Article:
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Floating part at wave.



Floating part at wave. | 8 September, 2000

Can any one tell me where to get sand bags used to hold parts down at wave?

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Re: Floating part at wave. | 8 September, 2000

We do one of two things here; 1. We have cut up a bar of solder to different lengths, wieghts, etc. and place them on top of the offendinding floater, or 2. On selective wave pallets we will build a jig/clamp to hold down the part.

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Chris May


Re: Floating part at wave. | 11 September, 2000



a)That your wave is not too high/powerful as this will push up components due to force exerted by mass of solder b)That your conveyor is set at optimimu height so that a) is not required. If conveyor is too high, then the wave will need to be higher than required to reach the board. c)That your wave is not too low so that leads "foul" on the entrance of solder bath.

You could always "cut & clinch" components. Auto insertion does this but you can by manual tools. Insert components, flip over jig and then cut & clench with siad hand-tool.

Hope this helps,

Smile time..........How many software engineers does it take to change a lightbulb ???????'s a hardware problem.

How many psychiatrists does it take to change a lightbulb ??

Only one. But the lightbulb has got to REALLY want to change.


Chris May

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Re: Floating part at wave. | 11 September, 2000

Charlie: What takes longer? 1 Forming component leads to prevent lifting 2 Placing a bag of pellets on the board, waving the board, taking the bag off the board, straightening the components, returning the bag to the front of the wave, etc, etc

Good luck

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Mike F


Re: Floating part at wave. | 12 September, 2000

In general I agree with Dave and Chris, but some parts have leads that can't be clinched (connectors, some header sticks, etc.). If the problem part has not been a floater in the past, then check the lead finish and your flux application. A bad finish will not take solder as well and will tend to float up on top of the solder. Your flux is supposed to prevent this, but it can only do so much and you have to make sure it's being applied to these parts.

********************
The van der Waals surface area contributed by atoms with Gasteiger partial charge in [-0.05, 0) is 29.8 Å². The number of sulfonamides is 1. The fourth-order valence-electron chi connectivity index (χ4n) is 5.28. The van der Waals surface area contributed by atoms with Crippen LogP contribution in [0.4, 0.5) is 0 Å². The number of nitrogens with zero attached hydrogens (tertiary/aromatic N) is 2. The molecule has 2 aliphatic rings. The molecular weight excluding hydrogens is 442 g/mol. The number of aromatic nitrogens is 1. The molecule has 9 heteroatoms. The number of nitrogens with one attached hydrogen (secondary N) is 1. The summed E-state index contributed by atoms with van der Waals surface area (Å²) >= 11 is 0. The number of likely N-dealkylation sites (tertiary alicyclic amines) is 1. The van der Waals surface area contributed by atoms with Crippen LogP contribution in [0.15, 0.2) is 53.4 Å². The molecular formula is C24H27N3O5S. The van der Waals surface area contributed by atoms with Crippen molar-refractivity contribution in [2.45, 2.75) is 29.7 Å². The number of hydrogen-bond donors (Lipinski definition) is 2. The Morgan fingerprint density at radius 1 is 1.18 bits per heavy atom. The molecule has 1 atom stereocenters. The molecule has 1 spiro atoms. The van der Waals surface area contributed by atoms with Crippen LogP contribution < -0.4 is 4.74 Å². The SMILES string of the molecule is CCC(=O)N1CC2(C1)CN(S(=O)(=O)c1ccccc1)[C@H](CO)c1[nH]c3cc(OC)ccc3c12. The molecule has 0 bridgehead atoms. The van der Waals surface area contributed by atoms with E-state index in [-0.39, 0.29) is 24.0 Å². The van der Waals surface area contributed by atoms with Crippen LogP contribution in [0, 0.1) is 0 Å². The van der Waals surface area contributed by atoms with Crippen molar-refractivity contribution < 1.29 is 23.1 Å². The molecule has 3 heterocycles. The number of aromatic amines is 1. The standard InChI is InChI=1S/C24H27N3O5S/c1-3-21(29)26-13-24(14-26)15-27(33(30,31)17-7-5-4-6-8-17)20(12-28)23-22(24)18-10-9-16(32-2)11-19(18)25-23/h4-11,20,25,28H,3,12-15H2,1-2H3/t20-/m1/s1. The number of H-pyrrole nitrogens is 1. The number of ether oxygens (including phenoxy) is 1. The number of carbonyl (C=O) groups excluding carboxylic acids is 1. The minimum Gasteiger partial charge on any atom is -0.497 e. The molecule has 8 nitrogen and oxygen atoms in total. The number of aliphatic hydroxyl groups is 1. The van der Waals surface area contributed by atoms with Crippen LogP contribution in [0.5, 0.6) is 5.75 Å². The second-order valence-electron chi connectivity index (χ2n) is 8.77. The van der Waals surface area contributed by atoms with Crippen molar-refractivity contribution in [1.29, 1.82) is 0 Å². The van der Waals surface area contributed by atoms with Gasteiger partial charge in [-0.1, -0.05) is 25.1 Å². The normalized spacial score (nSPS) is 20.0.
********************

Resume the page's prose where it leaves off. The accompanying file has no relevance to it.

Here are a couple of things to keep in mind, if you still want to use weights: 1) Use the lightest weight that will do the job. Too much could cause the board to bow downward, with a variety of results, none of them good. 2) You can stuff the bags with anything that can take the heat exposure, BB's, sand, whatever. It's the cloth you have to keep an eye on. I don't recommend sand as it will work through the cloth too easily. 3) The area under the bag will not get the full exposure to your preheat if you have topside preheaters. If this is a problem, consider getting small metal weights machined to fit on the problem part.

By far, the preferred solution is to make sure you're getting parts with a good lead finish, and not have to worry about holding the part down. Your inspectors will have to pay more attention to the topside solder on thes parts, as you may not get much flow of solder up through the pth if the lead has a bad finish.

Good luck, Mike F.

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